Hormone Klotho Boosts Cognition in Mouse Models of Alzheimer’s and Parkinson’s, Study Shows

Hormone Klotho Boosts Cognition in Mouse Models of Alzheimer’s and Parkinson’s, Study Shows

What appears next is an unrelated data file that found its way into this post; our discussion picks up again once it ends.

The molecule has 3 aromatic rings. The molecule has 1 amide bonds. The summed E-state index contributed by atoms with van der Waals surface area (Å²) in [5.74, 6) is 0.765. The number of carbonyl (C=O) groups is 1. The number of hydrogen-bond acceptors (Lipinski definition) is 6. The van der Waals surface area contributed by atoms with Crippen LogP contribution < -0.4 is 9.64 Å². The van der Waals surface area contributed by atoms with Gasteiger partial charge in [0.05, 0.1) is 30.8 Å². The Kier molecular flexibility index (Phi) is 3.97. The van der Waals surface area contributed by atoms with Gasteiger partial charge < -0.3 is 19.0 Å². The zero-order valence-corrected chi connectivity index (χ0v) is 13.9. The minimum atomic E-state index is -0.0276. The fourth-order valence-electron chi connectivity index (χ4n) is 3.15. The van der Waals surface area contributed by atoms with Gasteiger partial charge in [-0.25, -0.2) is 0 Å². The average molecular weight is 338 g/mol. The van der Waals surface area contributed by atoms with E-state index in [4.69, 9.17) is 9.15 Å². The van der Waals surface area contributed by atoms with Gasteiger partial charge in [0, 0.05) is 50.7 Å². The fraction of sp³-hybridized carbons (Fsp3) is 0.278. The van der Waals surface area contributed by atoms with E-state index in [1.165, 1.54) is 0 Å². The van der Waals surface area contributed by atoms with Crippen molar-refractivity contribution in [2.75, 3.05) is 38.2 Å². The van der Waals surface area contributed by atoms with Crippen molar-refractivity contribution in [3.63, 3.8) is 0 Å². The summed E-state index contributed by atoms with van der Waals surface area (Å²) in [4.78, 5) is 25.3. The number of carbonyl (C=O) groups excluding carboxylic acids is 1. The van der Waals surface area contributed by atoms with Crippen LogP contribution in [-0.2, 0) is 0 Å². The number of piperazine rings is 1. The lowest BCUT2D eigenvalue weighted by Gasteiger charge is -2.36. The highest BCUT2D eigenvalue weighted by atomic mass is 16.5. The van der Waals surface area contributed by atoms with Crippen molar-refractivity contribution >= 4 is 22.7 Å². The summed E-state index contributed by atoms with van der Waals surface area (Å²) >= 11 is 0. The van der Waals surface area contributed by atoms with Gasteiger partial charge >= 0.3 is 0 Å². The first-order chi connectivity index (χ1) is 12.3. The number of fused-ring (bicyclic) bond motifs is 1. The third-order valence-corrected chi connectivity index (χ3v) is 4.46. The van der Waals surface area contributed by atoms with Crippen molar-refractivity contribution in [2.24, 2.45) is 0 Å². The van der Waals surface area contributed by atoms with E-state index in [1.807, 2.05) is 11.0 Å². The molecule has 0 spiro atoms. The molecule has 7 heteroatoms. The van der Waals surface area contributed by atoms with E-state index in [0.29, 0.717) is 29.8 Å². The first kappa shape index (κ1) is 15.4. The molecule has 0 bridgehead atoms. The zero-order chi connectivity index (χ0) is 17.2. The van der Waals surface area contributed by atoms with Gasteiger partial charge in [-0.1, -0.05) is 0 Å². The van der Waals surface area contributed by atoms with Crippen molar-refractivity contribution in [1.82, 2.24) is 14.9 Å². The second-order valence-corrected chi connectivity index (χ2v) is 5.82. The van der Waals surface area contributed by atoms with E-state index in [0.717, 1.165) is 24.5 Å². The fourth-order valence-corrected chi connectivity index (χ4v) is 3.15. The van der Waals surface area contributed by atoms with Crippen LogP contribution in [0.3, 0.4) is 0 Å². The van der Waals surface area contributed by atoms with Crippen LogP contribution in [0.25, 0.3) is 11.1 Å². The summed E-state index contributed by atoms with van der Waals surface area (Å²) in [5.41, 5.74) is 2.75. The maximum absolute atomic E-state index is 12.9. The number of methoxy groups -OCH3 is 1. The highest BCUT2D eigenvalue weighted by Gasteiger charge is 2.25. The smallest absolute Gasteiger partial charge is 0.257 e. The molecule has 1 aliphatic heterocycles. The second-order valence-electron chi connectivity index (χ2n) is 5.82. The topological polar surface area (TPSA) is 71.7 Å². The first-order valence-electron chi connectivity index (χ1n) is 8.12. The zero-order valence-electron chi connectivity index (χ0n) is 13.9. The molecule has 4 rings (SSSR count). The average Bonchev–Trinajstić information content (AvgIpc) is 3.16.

The naturally occurring hormone klotho improved cognition in mouse models of Alzheimer's and Parkinson's disease, according to a University of California medical center study. Researchers said the findings could lead to new therapies for the neurological disorders. The study that the team published in Cell Reports was titled Peripheral Elevation of a Klotho Fragment Enhances Brain Function and Resilience in Young, Aging, and α-Synuclein Transgenic Mice.” Klotho, produced in the brain and kidneys, helps regulate several processes that affect life span. These include the production of other hormones. Scientists know that levels of klotho decrease over time. They also know that chronic stress and neurodegenerative diseases can decrease the hormone's levels. Boosting levels of klotho improved nerve-cell resilience and cognition in mice and humans, regardless of age, previous studies showed. The University of California at San Francisco researchers decided to see if klotho could improve cognition in mice with neurodegenerative disorders. They injected a fragment of the protein into mice with Alzheimer's and Parkinson's. Then they tested the animals' cognition, including their learning and memory. Four days of klotho significantly improved young mice's cognition, an effect that was sustained for more than two weeks. Older mice showed cognitive improvement only two days after receiving a single dose of the protein. Klotho also improved cognitive and movement impairment in mouse models of neurodegenerative disease. Researchers injected the animals with toxic alpha-synuclein protein to c
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